Guns ARE the problem, folks! Specifically, those that shoot many rounds without reloading. NO ONE outside of the military or a properly trained and deployed police unit needs one with that capability.

I just finished reading a blog post by a woman dealing with her own mentally ill and sometimes violent teenage son, giving an unexpected perspective on this issue:

Anarchist Soccer Mom

A friend commented that it is easy to talk about gun control but harder to talk about mental health.  I believe we need to talk about both; as I heard someone say this weekend, "why does it seem easier for people to get a gun than proper mental health care?  Clearly an exaggeration, but it is a good point.  However, after reading Soccer mom's piece, which is brilliant and touching, ask yourself, "do we not owe it to society to keep weapons of mass destruction out of this young man's hands any way we can?"

I found the below link interesting because it seems to be an attempt to address the gun-control issue as a whole from he perspective of urban violence, but that is not the issue here.

Not to in any way minimize the tragedy of violence in the Bronx, but the issue on everyone's mind right now is the tragedy of the mass murder of schoolchildren in a "nice" (white middle-class) suburban town.
I would like to submit that if we cannot in any way at least minimize the toll in horrific events like this one, in relatively stable, fairly successful communities,  how can we expect to improve the situation in our inner cities?  Let's start with the small step of prohibiting people from owning WMDs, because, face it, folks, that is what assault weapons are.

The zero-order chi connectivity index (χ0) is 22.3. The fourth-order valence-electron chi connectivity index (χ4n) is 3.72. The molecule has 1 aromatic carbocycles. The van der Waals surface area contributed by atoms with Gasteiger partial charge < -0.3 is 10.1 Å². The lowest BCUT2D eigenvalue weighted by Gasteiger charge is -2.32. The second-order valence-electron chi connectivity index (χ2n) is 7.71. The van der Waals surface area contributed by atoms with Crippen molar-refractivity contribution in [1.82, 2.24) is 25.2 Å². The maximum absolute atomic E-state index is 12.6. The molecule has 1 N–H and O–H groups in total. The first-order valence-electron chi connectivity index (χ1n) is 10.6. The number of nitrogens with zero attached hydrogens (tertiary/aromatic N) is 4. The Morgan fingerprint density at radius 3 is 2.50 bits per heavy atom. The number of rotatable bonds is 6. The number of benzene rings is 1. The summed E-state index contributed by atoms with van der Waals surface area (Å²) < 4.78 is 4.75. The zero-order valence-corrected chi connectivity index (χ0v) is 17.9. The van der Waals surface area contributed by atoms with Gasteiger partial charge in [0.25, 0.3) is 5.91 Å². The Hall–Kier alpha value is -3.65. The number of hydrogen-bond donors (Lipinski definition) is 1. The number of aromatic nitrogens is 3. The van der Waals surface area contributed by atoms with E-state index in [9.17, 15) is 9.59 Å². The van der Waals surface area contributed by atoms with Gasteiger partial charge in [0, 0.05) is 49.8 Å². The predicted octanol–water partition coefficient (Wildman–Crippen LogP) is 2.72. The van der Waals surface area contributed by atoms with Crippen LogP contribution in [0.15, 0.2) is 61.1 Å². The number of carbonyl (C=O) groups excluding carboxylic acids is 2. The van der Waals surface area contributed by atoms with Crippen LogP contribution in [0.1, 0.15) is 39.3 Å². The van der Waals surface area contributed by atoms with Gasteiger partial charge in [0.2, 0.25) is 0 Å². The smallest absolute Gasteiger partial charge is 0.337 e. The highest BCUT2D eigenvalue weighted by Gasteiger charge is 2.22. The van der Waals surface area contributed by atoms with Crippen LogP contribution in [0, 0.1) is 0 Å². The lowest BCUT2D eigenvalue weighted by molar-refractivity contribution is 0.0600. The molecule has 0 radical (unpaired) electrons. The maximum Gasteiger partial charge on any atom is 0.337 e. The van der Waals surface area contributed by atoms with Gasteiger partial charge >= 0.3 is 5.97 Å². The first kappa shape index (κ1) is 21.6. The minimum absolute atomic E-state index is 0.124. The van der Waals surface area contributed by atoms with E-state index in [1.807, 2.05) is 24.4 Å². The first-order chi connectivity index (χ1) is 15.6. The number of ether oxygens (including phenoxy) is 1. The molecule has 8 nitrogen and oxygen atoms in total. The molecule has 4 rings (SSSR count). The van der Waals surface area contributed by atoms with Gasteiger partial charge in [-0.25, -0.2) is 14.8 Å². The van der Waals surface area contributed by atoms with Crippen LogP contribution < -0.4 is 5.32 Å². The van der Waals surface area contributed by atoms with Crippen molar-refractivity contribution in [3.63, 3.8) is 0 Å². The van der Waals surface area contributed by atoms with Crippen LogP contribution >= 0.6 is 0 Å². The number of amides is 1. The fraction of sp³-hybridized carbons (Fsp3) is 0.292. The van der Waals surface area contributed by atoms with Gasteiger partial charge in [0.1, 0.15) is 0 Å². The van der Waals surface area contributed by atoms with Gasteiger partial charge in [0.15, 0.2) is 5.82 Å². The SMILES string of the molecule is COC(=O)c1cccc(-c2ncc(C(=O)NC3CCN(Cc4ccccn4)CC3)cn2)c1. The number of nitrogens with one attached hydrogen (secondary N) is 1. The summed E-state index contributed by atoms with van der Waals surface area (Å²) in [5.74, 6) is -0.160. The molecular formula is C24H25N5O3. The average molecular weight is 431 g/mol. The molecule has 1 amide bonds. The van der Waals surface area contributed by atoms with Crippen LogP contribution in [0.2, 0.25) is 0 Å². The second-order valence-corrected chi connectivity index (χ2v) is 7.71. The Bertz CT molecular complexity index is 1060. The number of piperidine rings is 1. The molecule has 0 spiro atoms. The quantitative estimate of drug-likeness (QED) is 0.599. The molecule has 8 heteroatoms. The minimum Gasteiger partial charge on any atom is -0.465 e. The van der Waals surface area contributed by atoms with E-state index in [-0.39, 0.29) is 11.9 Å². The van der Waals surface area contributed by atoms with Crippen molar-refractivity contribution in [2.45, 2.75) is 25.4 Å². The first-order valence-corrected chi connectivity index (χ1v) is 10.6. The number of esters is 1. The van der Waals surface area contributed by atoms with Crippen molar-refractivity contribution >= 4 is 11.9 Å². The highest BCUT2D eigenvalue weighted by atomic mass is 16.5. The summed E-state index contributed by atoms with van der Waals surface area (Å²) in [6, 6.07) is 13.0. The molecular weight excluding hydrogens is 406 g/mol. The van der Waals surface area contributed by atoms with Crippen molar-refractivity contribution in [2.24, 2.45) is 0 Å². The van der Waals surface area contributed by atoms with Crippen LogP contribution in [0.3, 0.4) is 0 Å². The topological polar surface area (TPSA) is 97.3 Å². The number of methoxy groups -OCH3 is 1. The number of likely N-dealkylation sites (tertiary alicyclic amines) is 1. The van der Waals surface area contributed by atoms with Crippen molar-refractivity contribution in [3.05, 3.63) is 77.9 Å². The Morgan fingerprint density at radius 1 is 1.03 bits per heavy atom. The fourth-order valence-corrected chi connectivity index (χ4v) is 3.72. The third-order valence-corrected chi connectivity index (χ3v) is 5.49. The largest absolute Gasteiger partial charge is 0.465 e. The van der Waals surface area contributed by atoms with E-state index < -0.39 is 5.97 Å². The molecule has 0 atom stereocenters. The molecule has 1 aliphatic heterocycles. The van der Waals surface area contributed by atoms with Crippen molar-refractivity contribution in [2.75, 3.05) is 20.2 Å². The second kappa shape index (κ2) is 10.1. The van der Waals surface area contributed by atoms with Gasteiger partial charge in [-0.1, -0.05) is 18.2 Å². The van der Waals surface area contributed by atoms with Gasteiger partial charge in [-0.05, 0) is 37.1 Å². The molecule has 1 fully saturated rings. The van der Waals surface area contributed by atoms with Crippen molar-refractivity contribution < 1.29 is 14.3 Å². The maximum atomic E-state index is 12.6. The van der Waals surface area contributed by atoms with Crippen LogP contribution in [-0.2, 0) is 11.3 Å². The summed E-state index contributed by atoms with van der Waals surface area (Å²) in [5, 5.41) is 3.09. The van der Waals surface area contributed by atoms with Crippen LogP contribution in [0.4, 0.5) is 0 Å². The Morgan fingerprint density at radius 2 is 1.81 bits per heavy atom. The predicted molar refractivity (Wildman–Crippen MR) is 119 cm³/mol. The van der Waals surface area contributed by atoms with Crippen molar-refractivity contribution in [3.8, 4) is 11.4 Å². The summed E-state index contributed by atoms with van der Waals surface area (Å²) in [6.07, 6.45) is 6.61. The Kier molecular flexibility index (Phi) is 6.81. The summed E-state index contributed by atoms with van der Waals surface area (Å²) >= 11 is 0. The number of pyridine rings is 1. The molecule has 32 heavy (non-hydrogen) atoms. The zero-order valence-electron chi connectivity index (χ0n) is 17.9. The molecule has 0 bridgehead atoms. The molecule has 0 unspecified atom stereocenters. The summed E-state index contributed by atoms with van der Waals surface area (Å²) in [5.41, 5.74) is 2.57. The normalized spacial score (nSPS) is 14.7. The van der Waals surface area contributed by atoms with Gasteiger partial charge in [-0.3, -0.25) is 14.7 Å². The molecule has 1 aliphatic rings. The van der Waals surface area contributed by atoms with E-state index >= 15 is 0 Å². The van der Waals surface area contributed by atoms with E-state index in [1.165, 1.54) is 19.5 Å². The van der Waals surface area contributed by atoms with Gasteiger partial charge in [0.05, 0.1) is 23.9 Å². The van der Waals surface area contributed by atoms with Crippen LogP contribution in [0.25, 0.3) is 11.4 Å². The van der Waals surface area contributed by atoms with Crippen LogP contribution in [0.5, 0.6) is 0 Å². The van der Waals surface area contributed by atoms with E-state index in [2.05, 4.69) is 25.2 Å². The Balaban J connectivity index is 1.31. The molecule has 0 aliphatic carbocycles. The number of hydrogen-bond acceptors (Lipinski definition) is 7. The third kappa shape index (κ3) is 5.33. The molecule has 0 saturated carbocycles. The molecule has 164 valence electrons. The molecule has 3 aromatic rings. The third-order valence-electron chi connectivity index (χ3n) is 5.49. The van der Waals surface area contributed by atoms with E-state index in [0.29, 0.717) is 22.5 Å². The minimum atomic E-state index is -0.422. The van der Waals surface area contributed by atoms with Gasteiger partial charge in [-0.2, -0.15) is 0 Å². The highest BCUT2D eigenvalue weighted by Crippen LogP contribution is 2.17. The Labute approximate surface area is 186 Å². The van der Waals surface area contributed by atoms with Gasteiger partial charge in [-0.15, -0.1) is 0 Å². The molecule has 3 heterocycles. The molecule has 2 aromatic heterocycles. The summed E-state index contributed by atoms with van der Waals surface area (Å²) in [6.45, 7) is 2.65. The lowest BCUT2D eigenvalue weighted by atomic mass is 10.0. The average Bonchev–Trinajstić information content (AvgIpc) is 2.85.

Here is the project about the Bronx, well done:
Bronx men talk about guns

Wednesday, December 5, 2012

smoke em if you got em

No one hates losers more than losers, as I just heard Chris Mathews say on a different  subject.  I really love the whole smoking thing, I have to admit.  Always did, cigarettes, cgars, whatever.

Saturday, December 1, 2012


Never heard of it, right?
Check this out

The following are examples of situations that may make you eligible for Disaster Unemployment Assistance:
  • You were injured in the disaster and are unable to work, whether you are an employee or self-employed.
  • Your workplace was damaged, destroyed, or you can't work because of the disaster.
  • Your transportation to work is not available because of the disaster.
  • You cannot get to your job because you must travel through the affected area, and you cannot do that because of the disaster.
  • You were about to begin working, but could not because of the disaster.
  • You got most of your income from areas affected by the disaster, whether you worked for yourself or for an employer, and your business is down because of the disaster.
Please note - this list is not exhaustive.  If you are uncertain about your eligibility, please apply. All applicants must submit wage information and documentation to support their application.

This is an example of the odd nature of the spread of information in "the information age".  I heard people talking about this in a bar.  No one had heard of it other than one guy, although everyone had been affected and some may have been eligible.